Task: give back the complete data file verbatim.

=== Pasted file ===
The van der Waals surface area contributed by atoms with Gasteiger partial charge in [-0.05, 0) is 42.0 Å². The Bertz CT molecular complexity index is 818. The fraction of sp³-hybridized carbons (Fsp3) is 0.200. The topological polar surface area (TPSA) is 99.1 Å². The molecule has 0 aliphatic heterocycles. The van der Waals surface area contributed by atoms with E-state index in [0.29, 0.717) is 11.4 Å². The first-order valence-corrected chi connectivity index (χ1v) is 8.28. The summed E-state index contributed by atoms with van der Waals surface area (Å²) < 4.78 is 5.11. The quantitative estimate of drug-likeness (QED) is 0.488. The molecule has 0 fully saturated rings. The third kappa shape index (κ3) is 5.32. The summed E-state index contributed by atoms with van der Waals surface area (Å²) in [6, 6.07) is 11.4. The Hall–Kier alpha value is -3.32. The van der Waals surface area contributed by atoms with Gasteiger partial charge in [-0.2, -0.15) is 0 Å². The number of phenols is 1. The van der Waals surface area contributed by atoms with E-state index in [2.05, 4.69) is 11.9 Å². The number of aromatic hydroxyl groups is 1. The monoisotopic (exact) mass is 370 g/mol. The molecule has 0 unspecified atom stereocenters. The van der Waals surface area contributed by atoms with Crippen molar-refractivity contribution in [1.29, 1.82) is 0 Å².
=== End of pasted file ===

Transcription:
The van der Waals surface area contributed by atoms with Gasteiger partial charge in [-0.05, 0) is 42.0 Å². The Bertz CT molecular complexity index is 818. The fraction of sp³-hybridized carbons (Fsp3) is 0.200. The topological polar surface area (TPSA) is 99.1 Å². The molecule has 0 aliphatic heterocycles. The van der Waals surface area contributed by atoms with E-state index in [0.29, 0.717) is 11.4 Å². The first-order valence-corrected chi connectivity index (χ1v) is 8.28. The summed E-state index contributed by atoms with van der Waals surface area (Å²) < 4.78 is 5.11. The quantitative estimate of drug-likeness (QED) is 0.488. The molecule has 0 fully saturated rings. The third kappa shape index (κ3) is 5.32. The summed E-state index contributed by atoms with van der Waals surface area (Å²) in [6, 6.07) is 11.4. The Hall–Kier alpha value is -3.32. The van der Waals surface area contributed by atoms with Gasteiger partial charge in [-0.2, -0.15) is 0 Å². The number of phenols is 1. The van der Waals surface area contributed by atoms with E-state index in [2.05, 4.69) is 11.9 Å². The number of aromatic hydroxyl groups is 1. The monoisotopic (exact) mass is 370 g/mol. The molecule has 0 unspecified atom stereocenters. The van der Waals surface area contributed by atoms with Crippen molar-refractivity contribution in [1.29, 1.82) is 0 Å².